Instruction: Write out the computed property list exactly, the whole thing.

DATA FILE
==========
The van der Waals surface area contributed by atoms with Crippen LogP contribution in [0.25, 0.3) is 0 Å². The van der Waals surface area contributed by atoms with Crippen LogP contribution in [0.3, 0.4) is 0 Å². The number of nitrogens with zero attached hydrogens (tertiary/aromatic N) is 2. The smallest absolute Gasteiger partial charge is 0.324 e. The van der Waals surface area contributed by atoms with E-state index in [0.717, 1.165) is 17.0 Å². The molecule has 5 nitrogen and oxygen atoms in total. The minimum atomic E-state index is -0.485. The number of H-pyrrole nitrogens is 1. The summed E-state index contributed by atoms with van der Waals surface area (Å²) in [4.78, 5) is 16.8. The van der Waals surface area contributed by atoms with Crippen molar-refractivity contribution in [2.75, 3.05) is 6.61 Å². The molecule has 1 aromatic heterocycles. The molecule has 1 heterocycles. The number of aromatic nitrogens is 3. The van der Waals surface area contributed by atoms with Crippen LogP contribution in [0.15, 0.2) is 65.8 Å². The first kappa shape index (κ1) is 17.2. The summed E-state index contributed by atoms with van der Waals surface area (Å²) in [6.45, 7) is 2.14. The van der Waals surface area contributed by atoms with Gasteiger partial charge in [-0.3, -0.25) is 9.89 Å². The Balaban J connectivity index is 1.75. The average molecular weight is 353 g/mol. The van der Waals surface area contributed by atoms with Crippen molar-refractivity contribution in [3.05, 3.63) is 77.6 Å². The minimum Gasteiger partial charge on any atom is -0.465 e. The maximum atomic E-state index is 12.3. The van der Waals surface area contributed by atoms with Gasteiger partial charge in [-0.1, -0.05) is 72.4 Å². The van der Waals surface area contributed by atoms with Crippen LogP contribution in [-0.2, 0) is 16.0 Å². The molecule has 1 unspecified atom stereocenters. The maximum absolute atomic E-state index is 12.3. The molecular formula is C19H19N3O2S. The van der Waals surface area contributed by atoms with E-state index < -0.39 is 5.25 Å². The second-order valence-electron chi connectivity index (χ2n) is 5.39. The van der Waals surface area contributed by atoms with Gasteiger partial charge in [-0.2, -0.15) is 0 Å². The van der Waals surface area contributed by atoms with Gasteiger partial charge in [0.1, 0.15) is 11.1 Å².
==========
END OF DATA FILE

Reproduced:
The van der Waals surface area contributed by atoms with Crippen LogP contribution in [0.25, 0.3) is 0 Å². The van der Waals surface area contributed by atoms with Crippen LogP contribution in [0.3, 0.4) is 0 Å². The number of nitrogens with zero attached hydrogens (tertiary/aromatic N) is 2. The smallest absolute Gasteiger partial charge is 0.324 e. The van der Waals surface area contributed by atoms with E-state index in [0.717, 1.165) is 17.0 Å². The molecule has 5 nitrogen and oxygen atoms in total. The minimum atomic E-state index is -0.485. The number of H-pyrrole nitrogens is 1. The summed E-state index contributed by atoms with van der Waals surface area (Å²) in [4.78, 5) is 16.8. The van der Waals surface area contributed by atoms with Crippen molar-refractivity contribution in [2.75, 3.05) is 6.61 Å². The molecule has 1 aromatic heterocycles. The molecule has 1 heterocycles. The number of aromatic nitrogens is 3. The van der Waals surface area contributed by atoms with Crippen LogP contribution in [0.15, 0.2) is 65.8 Å². The first kappa shape index (κ1) is 17.2. The summed E-state index contributed by atoms with van der Waals surface area (Å²) in [6.45, 7) is 2.14. The van der Waals surface area contributed by atoms with Gasteiger partial charge in [-0.3, -0.25) is 9.89 Å². The Balaban J connectivity index is 1.75. The average molecular weight is 353 g/mol. The van der Waals surface area contributed by atoms with Crippen molar-refractivity contribution in [3.05, 3.63) is 77.6 Å². The minimum Gasteiger partial charge on any atom is -0.465 e. The maximum atomic E-state index is 12.3. The van der Waals surface area contributed by atoms with Gasteiger partial charge in [-0.1, -0.05) is 72.4 Å². The van der Waals surface area contributed by atoms with Crippen LogP contribution in [-0.2, 0) is 16.0 Å². The molecule has 1 unspecified atom stereocenters. The maximum absolute atomic E-state index is 12.3. The molecular formula is C19H19N3O2S. The van der Waals surface area contributed by atoms with E-state index < -0.39 is 5.25 Å². The second-order valence-electron chi connectivity index (χ2n) is 5.39. The van der Waals surface area contributed by atoms with Gasteiger partial charge in [-0.2, -0.15) is 0 Å². The van der Waals surface area contributed by atoms with Gasteiger partial charge in [0.1, 0.15) is 11.1 Å².